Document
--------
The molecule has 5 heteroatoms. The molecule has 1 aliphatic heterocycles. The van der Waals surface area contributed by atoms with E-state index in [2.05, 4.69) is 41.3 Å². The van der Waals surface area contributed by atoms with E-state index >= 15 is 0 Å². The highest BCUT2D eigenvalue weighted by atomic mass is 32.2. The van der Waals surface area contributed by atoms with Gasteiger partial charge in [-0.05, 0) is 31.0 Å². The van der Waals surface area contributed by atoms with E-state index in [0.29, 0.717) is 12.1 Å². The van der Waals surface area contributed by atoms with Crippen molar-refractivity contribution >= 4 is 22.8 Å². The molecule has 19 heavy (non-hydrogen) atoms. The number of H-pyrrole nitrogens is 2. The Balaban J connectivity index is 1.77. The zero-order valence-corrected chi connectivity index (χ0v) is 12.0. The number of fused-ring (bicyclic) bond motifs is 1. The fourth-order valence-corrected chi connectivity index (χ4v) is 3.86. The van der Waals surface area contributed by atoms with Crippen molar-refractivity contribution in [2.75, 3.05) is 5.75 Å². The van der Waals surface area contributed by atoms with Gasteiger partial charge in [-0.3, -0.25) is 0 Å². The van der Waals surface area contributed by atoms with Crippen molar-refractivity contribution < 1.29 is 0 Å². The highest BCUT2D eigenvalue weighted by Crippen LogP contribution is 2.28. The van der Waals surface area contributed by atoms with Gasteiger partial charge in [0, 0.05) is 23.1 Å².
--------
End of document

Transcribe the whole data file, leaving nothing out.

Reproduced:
The molecule has 5 heteroatoms. The molecule has 1 aliphatic heterocycles. The van der Waals surface area contributed by atoms with E-state index in [2.05, 4.69) is 41.3 Å². The van der Waals surface area contributed by atoms with E-state index >= 15 is 0 Å². The highest BCUT2D eigenvalue weighted by atomic mass is 32.2. The van der Waals surface area contributed by atoms with Gasteiger partial charge in [-0.05, 0) is 31.0 Å². The van der Waals surface area contributed by atoms with E-state index in [0.29, 0.717) is 12.1 Å². The van der Waals surface area contributed by atoms with Crippen molar-refractivity contribution >= 4 is 22.8 Å². The molecule has 19 heavy (non-hydrogen) atoms. The number of H-pyrrole nitrogens is 2. The Balaban J connectivity index is 1.77. The zero-order valence-corrected chi connectivity index (χ0v) is 12.0. The number of fused-ring (bicyclic) bond motifs is 1. The fourth-order valence-corrected chi connectivity index (χ4v) is 3.86. The van der Waals surface area contributed by atoms with Crippen molar-refractivity contribution in [2.75, 3.05) is 5.75 Å². The van der Waals surface area contributed by atoms with Gasteiger partial charge in [-0.3, -0.25) is 0 Å². The van der Waals surface area contributed by atoms with Crippen molar-refractivity contribution < 1.29 is 0 Å². The highest BCUT2D eigenvalue weighted by Crippen LogP contribution is 2.28. The van der Waals surface area contributed by atoms with Gasteiger partial charge in [0, 0.05) is 23.1 Å².